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It's Better Than Nothing, Right? · She-Ra Minific ·
Organised by QuillScratch
Word limit 400–750
Show rules for this event
#1 · 1
·
Hey everyone! Welcome to another She-Ra writeoff (gosh, it feels like it's been ages). Friendly reminder as always to stay anonymous on your entry(/ies) until the site reveals who's who at the end of the contest.

Good luck, have fun & drop me a note if you have any questions! 😄
#2 · 4
· on 3 > 1
I don't know how common Lonnie stories are in the general fandom, but they seem to pop up regularly in the write-offs.

I'm sorry I'm not going to have a lot of useful things to say here. It was certainly a pleasant read, and I like this idea of them growing beyond the need for Catra and finding that they have a new need for each other. However, it felt a little safe.

There are two parts to that. One, Lonnie keeps using this "I don't know" mantra, and we're not really invited or given the reasons to figure out on our own, so it would be nice if Lonnie did some of that on her own behalf. She has a bunch of time to sit there and think, so it stands to reason she might spend the time trying to figure her way through some of it. Introspection is always a nice way to look at a character.

And two, if you really want to get a reader on board for why these characters mesh so well, give me the evidence of it. Not just that Lonnie inexplicably feels good sitting against Rogelio like that, but toss in a couple of anecdotes about times from their past that she decided he wasn't such a bad guy, or they had fun together, or he earned her respect. One or two illustrative examples go a long way toward breathing a lot of life into the characters.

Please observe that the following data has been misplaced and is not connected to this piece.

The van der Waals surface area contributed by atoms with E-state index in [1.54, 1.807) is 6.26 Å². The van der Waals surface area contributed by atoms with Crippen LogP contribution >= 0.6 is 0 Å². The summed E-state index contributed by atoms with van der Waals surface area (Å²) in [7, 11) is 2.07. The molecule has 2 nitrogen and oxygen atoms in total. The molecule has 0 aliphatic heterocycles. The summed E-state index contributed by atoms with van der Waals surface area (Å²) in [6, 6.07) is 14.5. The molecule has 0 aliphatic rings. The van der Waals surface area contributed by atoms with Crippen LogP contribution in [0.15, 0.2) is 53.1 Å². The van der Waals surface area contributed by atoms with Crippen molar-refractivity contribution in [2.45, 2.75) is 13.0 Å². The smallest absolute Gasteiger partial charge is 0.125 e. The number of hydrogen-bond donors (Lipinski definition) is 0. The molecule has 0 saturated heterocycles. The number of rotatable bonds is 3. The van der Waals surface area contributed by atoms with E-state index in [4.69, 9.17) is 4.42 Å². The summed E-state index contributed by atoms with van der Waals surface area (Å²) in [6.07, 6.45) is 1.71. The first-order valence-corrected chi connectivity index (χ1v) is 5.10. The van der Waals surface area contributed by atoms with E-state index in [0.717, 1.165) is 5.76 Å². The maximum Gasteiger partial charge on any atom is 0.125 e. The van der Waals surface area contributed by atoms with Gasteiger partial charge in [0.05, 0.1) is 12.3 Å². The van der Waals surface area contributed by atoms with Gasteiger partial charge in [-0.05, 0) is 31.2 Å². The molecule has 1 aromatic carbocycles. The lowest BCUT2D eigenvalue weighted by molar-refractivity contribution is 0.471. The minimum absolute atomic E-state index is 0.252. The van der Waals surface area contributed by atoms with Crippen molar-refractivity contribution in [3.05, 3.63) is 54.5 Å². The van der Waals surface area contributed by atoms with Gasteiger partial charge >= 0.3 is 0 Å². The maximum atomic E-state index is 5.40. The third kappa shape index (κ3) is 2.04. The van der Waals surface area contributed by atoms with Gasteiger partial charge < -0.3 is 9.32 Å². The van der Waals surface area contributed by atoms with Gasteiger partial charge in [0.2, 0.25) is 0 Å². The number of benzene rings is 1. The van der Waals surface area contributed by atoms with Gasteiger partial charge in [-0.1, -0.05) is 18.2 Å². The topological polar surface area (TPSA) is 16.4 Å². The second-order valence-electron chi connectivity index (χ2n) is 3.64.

One thing that professional flash fiction writers agree on is that one of the main purposes of it is to surprise the reader in some way. That may be through the imagery, the language use, the characterization, plot, whatever. You want to strike a note that's going to stick in the reader's head, so that after they've read a magazine with ten of these in it, upon seeing the title or the first line again, they'll immediately remember, oh yeah, this was the one that did X.

With only 2 entries, standing out isn't an issue, but do think of it in terms of someone reading a whole anthology, what's going to make yours stand out? What's here is definitely good. Just throw me a curveball somewhere.
#3 · 4
· on Entrapta Presents Her Latest Invention
This one's a hard one to figure. It feels like a feghoot, but I'm not sure it's meant to be one. A feghoot is usually some kind of pun, but here, you're delivering the normal phrase as its own punchline. The story doesn't come to a conclusion, so I have to assume that punchline was the point. As humor, eh, the joke didn't land with me, but humor's one of the more subjective things out there, so just because I didn't laugh at it doesn't mean nobody will.

I do feel like this is a missed opportunity to explore Entrapta's character some, and you had the space to. She doesn't do things for no reason. Either she'd planned to use this Nothing, or she made it just for the curiosity of seeing whether she could, then worry about what to do with it later. But she never expresses any purpose to it.